The first few weeks of starting your first startup can be one of the most thrilling times of your life. Buzzing with eagerness and anticipation, you can’t wait to start imagining new and exciting ways to grow your startup into a booming business. However, before you can get on with the fun aspects of owning your own business, you have a few essential tasks to complete first, even if they are a bit boring. Below is a list of crucial first steps you must take before your startup starts rolling.
1. Do Your Research
Before you can think about forming your startup — before you even think of a name — you have to make sure your idea is viable in the real world. You need to do extensive research into your prospective market. There’s a lot of information you need to glean before you can start running your business; like:
- Are there customers for your startup’s product?
- Who are those customers? How old are they? What is their average income level?
- Can you maximize your customers by altering your product or distribution area?
- Who are your competitors? What products do they sell? How profitable are they?
- Can you limit your competitors by altering your product or distribution area?
The more extensive you make your initial market research, the more certainty you’ll have in your startup’s success.
2. Find Your Funding
For most entrepreneurs, this is the absolute hardest task in starting a business. You need money to make money, but finding money can be both boring and arduous — and sometimes, it feels quite a lot like begging. Today, there are dozens of ways entrepreneurs can find viable funding, both traditional and non-traditional. Some of the likeliest options include:
- Loans. From banks or credit cards, this capital is usually easy to secure with good planning, but it can be a nuisance to pay off.
- Investors. There are many people looking to invest their money for a stake of your profits, but you will have to prove your worth.
- Grants. The government awards money to entrepreneurs for creating jobs and improving the economy.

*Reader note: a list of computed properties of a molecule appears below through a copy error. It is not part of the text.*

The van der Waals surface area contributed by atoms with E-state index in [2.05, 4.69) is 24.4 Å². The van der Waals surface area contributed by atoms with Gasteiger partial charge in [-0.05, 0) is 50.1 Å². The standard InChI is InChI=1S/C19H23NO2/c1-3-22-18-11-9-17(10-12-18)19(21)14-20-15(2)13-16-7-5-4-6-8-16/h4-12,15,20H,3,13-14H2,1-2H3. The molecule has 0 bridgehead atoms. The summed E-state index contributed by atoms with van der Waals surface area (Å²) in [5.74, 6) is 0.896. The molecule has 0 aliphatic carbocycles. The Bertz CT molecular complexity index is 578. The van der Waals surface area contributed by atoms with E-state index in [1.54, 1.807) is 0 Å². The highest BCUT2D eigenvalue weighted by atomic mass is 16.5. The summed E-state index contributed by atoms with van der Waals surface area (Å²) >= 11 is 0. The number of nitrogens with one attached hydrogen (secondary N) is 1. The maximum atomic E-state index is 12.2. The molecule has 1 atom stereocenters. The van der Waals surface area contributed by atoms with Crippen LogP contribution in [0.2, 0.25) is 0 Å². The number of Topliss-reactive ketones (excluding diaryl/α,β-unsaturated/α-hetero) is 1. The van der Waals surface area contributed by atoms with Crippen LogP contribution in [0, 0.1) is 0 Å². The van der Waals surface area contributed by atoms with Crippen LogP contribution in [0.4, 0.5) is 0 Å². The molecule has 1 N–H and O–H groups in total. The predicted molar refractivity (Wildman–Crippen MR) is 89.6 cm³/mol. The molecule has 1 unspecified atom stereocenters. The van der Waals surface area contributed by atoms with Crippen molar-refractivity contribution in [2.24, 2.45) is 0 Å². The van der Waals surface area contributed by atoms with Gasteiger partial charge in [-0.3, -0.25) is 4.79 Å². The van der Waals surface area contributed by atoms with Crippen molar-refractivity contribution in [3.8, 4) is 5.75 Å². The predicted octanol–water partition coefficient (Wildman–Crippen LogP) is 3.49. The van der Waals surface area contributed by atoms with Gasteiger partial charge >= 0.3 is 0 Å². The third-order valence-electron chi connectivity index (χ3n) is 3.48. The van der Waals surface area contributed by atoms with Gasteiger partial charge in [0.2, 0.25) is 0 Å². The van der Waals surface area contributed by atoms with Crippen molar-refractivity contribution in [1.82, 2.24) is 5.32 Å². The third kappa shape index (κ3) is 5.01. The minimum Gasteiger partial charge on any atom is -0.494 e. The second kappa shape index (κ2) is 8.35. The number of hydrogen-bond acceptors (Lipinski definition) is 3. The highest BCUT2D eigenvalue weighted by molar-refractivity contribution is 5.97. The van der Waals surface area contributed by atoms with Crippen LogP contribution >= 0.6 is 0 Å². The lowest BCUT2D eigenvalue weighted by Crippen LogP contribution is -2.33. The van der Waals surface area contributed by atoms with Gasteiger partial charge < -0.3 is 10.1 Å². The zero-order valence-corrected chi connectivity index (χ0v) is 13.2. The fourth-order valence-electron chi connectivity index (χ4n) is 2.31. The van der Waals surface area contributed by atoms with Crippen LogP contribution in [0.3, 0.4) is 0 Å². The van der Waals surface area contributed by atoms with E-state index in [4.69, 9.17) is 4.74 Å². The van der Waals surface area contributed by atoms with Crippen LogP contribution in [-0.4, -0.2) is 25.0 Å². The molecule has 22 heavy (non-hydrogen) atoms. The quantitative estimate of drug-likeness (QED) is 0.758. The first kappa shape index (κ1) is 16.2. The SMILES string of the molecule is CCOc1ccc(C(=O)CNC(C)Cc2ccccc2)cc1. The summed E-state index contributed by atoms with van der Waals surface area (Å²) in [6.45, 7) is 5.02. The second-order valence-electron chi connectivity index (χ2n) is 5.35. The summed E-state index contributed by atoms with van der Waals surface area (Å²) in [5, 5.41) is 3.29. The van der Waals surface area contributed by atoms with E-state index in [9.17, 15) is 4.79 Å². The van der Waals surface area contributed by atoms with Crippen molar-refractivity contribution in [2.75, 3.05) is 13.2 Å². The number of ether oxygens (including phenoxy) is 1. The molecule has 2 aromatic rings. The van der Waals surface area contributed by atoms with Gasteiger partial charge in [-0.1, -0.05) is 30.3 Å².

- Crowdfunding. The internet loves to give money to good ideas, but with a saturated online market, it might be difficult to be heard.
To mitigate any feelings of supplication you may develop, you should prepare ahead of time by documenting what capital you have and researching what capital you’ll need.
3. Hire Your Team
You might already have a shortlist of old friends and coworkers whom you want to bring on board, but there are probably important positions you haven’t thought about. Startups aren’t all brainstorming and creativity; you need regular professionals like accountants and attorneys to keep your company up and running. Of course, you need to find people you can trust to stick around while the business gets going, which might be tough to do with strangers. You can use your alumni network or LinkedIn connections for recommendations.
4. File Your Paperwork
Another slightly dull step of starting a business is ensuring everything you do is entirely legal. You must file for your small business license (as well as any other licenses your idea requires, like food handling or contracting). Local laws vary on required certifications and licenses for various businesses, so it is wise to talk to an attorney before opening your doors.
You should also ensure that any products you produce are not already patent protected; in software, this can be a particularly daunting task, considering the large numbers of litigious patent trolls waiting to capitalize on your company. While you are deep in intellectual property law, you might also want to consider registering for a trademark to safeguard your brand from possible copycats.
5. Get Your Website
Last, but certainly not least, you absolutely must construct your online presence. In the digital age, having your business visible on the web is critical to success; most consumers don’t know where else to find their desired products or services. Purchase the domain you want right away. Your website should be detailed and informative — not to mention trendy and eye-catching — and your social media accounts should be active and engaging.
At the outset, you probably don’t need to hire an expensive web designer to organize your site; most website builders are easy to use and customize to your needs. However, as your small business grows, you may consider adding more complex, fully customizable features to suit your customers’ needs.
Want to learn more about the startup process? Check out OMI's channel specifically for Small Business and Startup Classes.